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KEY QUESTIONS: What are the challenges of preparing for Week 1 without preseason tape to watch?

It was a long offseason filled with a lot of uncertainty, but we've finally made it to regular season Week 1 in the NFL.

Football is back!

"Here we go. Season has started," Lions head coach Matt Patricia said in a Zoom call with reporters Monday. "Been a long journey, been an interesting spring and obviously a short but unique training camp and we're here."

For Patricia, his coaching staff and the 2020 Detroit Lions, the focus turns to the Chicago Bears and game planning for Sunday's regular-season opener at Ford Field.

What are the challenges of preparing for an opponent with no preseason tape to watch?

Patricia admitted it does have its challenges, even though the preseason is pretty bland in terms of what teams put on tape.

The biggest thing Patricia said the preseason tape provides is an evaluation of individual player development and what kind of changes they may have made in the offseason.

Teams don't show a lot in terms of scheme or play calling, but coaches can sometimes get a better feel for the direction an offense, defense or special teams is headed based off the preseason tape.

"It'll be completely different," Patricia said.

At least every team is in the same boat Week 1.

How does knowing Mitchell Trubisky will start at quarterback for the Bears Sunday change the preparation this week?

The Lions will still prepare for Trubisky and Nick Foles, because there's always a chance they see either player because of injury or ineffectiveness, but it does allow for a little more time to be spent on Trubisky, who's played well against Detroit in the past.

He boasts a 3-2 record with a 106.3 passer rating with 11 touchdowns and four interceptions in five previous games against the Lions.

Patricia was also quick to point out some of the skill weapons Trubisky has around him, particularly wide receiver Allen Robinson and running back Tarik Cohen.

How did the signing of running back Adrian Peterson come together?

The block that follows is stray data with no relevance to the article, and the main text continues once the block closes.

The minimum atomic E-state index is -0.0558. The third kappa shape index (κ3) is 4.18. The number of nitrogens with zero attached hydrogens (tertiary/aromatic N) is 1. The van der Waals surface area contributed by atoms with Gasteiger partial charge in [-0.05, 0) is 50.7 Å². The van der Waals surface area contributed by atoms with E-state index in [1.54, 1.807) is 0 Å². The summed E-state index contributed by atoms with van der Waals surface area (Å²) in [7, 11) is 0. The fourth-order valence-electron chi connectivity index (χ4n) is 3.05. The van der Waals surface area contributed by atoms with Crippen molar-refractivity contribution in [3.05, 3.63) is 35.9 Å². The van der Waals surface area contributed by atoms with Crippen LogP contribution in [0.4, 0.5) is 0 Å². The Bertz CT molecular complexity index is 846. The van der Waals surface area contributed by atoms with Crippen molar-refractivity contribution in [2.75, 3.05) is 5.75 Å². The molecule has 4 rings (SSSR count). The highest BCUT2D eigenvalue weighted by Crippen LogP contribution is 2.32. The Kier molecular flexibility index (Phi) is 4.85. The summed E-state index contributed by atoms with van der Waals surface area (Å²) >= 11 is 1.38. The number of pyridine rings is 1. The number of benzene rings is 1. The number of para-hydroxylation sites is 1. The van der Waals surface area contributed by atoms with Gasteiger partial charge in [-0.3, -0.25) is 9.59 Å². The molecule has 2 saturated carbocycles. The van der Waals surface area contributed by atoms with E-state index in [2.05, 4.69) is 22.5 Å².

After Peterson was released from the Washington Football Team last week, the Lions talked about their situation at running back and thought bringing on Peterson would be a good fit. They then reached out to Peterson to see if there was mutual interest.

Patricia said Peterson's familiarity with Lions offensive coordinator Darrell Bevell and his scheme was a big selling point.

Bevell served as Peterson's offensive coordinator in Minnesota from 2007-10. In that four-season span, Peterson led the NFL in rushing yards (5,782) and touchdowns (52), and was a Pro Bowler and All-Pro each season.

Peterson arrived in Allen Park Monday. Patricia wouldn't say if Peterson will be ready to play Sunday against the Bears or how much he might play. It will really depend on the week of work he has.

Do we have an injury update on rookie running back D’Andre Swift and his availability for Sunday?

Swift was injured about a week into camp and missed roughly the next two weeks. He returned in limited fashion last week, but Bevell admitted that the time missed might affect how much the Lions are willing to put on the rookie's plate early on.

When asked about Swift, Patricia quickly turned to regular-season mode, where he doesn't like talking about injuries and generally likes to stick to the injury report, which will be released Wednesday for the first time this week.

"I think we'll wait until Wednesday," Patricia said with a smile. "But if you guys have any info on Chicago that you want to send my way, if (head coach Matt) Nagy is giving anything away, you can let me know."

The regular season is definitely here!

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